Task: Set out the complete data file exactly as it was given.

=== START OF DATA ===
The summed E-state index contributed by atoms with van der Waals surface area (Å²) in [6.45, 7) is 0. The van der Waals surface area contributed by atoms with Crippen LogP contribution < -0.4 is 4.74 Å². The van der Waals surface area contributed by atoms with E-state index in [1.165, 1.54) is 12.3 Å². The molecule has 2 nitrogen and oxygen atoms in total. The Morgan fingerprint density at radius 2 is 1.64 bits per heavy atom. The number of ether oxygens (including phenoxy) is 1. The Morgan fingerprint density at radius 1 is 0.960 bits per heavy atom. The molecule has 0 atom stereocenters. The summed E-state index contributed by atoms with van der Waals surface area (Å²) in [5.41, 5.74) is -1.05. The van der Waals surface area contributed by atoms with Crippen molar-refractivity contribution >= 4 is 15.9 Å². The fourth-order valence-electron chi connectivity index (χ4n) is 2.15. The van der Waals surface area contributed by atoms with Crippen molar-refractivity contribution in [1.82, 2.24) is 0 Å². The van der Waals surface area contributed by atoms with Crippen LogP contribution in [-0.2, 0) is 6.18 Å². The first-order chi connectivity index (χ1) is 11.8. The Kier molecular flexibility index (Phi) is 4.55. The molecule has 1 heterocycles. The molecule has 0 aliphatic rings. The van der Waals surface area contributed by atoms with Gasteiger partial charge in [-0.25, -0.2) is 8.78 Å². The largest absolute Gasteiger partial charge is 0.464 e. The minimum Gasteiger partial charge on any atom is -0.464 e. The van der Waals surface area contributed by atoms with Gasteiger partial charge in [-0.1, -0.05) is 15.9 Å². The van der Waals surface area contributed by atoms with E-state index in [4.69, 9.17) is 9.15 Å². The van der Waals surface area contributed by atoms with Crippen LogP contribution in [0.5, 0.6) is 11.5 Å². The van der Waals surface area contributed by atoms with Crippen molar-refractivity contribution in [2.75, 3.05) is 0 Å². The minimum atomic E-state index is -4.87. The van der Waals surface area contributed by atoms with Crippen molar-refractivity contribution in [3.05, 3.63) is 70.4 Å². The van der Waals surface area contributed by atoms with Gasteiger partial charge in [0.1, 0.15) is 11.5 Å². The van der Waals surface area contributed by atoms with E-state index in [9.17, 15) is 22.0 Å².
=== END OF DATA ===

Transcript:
The summed E-state index contributed by atoms with van der Waals surface area (Å²) in [6.45, 7) is 0. The van der Waals surface area contributed by atoms with Crippen LogP contribution < -0.4 is 4.74 Å². The van der Waals surface area contributed by atoms with E-state index in [1.165, 1.54) is 12.3 Å². The molecule has 2 nitrogen and oxygen atoms in total. The Morgan fingerprint density at radius 2 is 1.64 bits per heavy atom. The number of ether oxygens (including phenoxy) is 1. The Morgan fingerprint density at radius 1 is 0.960 bits per heavy atom. The molecule has 0 atom stereocenters. The summed E-state index contributed by atoms with van der Waals surface area (Å²) in [5.41, 5.74) is -1.05. The van der Waals surface area contributed by atoms with Crippen molar-refractivity contribution >= 4 is 15.9 Å². The fourth-order valence-electron chi connectivity index (χ4n) is 2.15. The van der Waals surface area contributed by atoms with Crippen molar-refractivity contribution in [1.82, 2.24) is 0 Å². The van der Waals surface area contributed by atoms with Crippen LogP contribution in [-0.2, 0) is 6.18 Å². The first-order chi connectivity index (χ1) is 11.8. The Kier molecular flexibility index (Phi) is 4.55. The molecule has 1 heterocycles. The molecule has 0 aliphatic rings. The van der Waals surface area contributed by atoms with Gasteiger partial charge in [-0.25, -0.2) is 8.78 Å². The largest absolute Gasteiger partial charge is 0.464 e. The minimum Gasteiger partial charge on any atom is -0.464 e. The van der Waals surface area contributed by atoms with Gasteiger partial charge in [-0.1, -0.05) is 15.9 Å². The van der Waals surface area contributed by atoms with E-state index in [4.69, 9.17) is 9.15 Å². The van der Waals surface area contributed by atoms with Crippen LogP contribution in [0.5, 0.6) is 11.5 Å². The van der Waals surface area contributed by atoms with Crippen molar-refractivity contribution in [2.75, 3.05) is 0 Å². The minimum atomic E-state index is -4.87. The van der Waals surface area contributed by atoms with Crippen molar-refractivity contribution in [3.05, 3.63) is 70.4 Å². The van der Waals surface area contributed by atoms with Gasteiger partial charge in [0.1, 0.15) is 11.5 Å². The van der Waals surface area contributed by atoms with E-state index in [9.17, 15) is 22.0 Å².